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Engineering researchers utilize expertise in COVID‑19 pandemic
As the COVID-19 crisis continues to strain the global health care system, researchers in the Faculty of Engineering at Dalhousie University are doing what they do best: utilizing their expertise and resources in product development to provide front-line healthcare workers with personal protective equipment (PPE) to combat the deadly virus.
Under the leadership of Dr. Clifton Johnston, an associate professor in the Department of Mechanical Engineering and the NSERC Chair in Design Engineering at Dal, the interdisciplinary team mobilized in late March to rapidly design and prototype a headband for face shields that will be mass-produced by local New Brunswick company Bouctouche Bay Industries Ltd (BBI). Face shields are among the most critical tools required by healthcare workers caring for COVID-19 patients.
Design, Innovation, and Collaboration
The Dalhousie team, comprised of associate professor Dr. Jeremy Brown, senior mechanical engineering instructor Robert Warner, Faculty of Engineering health and safety manager, Craig Arthur, and Emera ideaHUB technical lead, Graham Muirhead, have extensive expertise in product design, specifically in the area of med tech design.
“That’s really important because designing a medical product is different than designing a regular consumer good,” says Johnston. “There are additional requirements that the team needs to be aware of from the start in order for the product to get rapidly developed to the point where it can be deployed.”
Partnering with the Nova Scotia College of Art and Design, the Nova Scotia Health Authority (NSHA), and the Atlantic Canada Opportunities Agency (ACOA), the team began with a thorough assessment of the current needs within the global health care system.
In collaboration with NSHA they were able to design a face shield that met infection prevention and control standards, and were able to trial their 3D printed product with front-line care workers who would be wearing the device.
“3D printing is a useful technology because you can quickly make changes and adjustments to your product and then turn it into a working prototype that can be used by a customer,” says Johnston. “We have a group here in the Faculty of Engineering who really know how to prototype as part of a user-centric design process.”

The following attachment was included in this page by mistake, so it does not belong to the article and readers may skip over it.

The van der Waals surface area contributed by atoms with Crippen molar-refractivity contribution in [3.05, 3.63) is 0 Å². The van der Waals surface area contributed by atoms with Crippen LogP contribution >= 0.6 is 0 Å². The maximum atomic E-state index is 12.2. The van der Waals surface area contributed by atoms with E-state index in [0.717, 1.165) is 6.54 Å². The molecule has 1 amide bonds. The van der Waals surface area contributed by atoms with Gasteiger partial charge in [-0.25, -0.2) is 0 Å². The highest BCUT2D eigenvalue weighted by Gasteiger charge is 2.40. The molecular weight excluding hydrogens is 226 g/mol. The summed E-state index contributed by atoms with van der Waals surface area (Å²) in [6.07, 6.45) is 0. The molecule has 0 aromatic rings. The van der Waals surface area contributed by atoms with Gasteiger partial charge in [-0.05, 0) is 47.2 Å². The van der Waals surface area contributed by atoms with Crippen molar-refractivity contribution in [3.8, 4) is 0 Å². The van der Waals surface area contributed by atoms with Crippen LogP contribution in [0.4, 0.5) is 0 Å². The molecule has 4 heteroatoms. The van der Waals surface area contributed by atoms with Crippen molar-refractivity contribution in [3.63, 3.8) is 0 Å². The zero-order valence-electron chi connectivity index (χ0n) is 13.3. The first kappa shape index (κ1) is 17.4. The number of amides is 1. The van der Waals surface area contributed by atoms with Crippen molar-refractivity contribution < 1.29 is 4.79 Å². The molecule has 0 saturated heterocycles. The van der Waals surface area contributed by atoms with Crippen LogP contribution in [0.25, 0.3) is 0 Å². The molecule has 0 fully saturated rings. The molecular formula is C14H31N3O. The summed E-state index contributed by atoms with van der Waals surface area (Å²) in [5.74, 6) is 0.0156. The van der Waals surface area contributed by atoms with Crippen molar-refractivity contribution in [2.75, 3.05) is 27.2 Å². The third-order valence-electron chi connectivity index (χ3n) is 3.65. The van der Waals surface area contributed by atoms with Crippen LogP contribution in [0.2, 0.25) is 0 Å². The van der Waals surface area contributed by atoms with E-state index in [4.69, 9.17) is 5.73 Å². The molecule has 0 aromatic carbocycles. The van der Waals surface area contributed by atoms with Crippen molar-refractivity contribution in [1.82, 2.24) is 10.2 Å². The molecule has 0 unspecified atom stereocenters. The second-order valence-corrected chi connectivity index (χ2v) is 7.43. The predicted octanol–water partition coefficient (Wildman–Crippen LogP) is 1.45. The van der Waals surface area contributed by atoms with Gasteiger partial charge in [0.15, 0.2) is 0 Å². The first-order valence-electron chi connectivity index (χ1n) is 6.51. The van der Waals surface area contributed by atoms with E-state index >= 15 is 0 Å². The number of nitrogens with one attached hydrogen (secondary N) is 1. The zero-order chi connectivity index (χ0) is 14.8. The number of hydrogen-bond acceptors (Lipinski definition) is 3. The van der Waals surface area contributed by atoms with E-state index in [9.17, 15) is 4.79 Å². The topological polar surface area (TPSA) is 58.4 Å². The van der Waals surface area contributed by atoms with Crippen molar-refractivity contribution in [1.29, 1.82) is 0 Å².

In addition to a shortage of face shields around the globe, materials used to manufacture the device, including the clear plastic shield that protect a user’s face, are also in low supply.
“When we looked at the process for rapid manufacturing, this global shortage of supply materials started to come up. So, we had to look at what common materials would be comparable,” says Johnston. “What we came up with was injection molding the headband and a transparent clear report cover that you can buy at Staples for the shield. That’s when Robert Warner’s expertise really came to the table because he’s a design for manufacture expert, especially when working with plastics.”
Tweaking their design, the team was able to accommodate for the instillation of the new materials. “We needed something easy and we needed quick and dirty prototyping. We needed something that can be done on the fly,” says Johnston.
Teaching the next generation of innovators
Dal’s innovative work is a key example of the creative brilliance within the Faculty of Engineering.
With a strong focus on design productivity, innovation and entrepreneurship, engineering students are provided extensive hands-on learning throughout their academic degrees and beyond. Addressing each stage of product development, programming within the Faculty allows students and faculty to explore and harness their creative abilities.
“We also impart that knowledge and teach that knowledge to our startup companies participating in the Emera ideaHUB,” says Johnston who is also the Academic Director of the Emera ideaHUB, the IDEA Sandbox and the MakerSpace. “We’re also working to formalize and teach that process as part of our BUILD Program. It’s all about building better products faster.”
Now set to produce thousands of units to meet the needs of local hospitals and beyond, a local manufacturer has been tapped to produce the face shields for NSHA. Bouctouche Bay Industries (BBI) has sourced material and is now manufacturing the face shields at a rate as high as 30,000 per week.
When needed, the face shields will be in the hands of front-line healthcare works.
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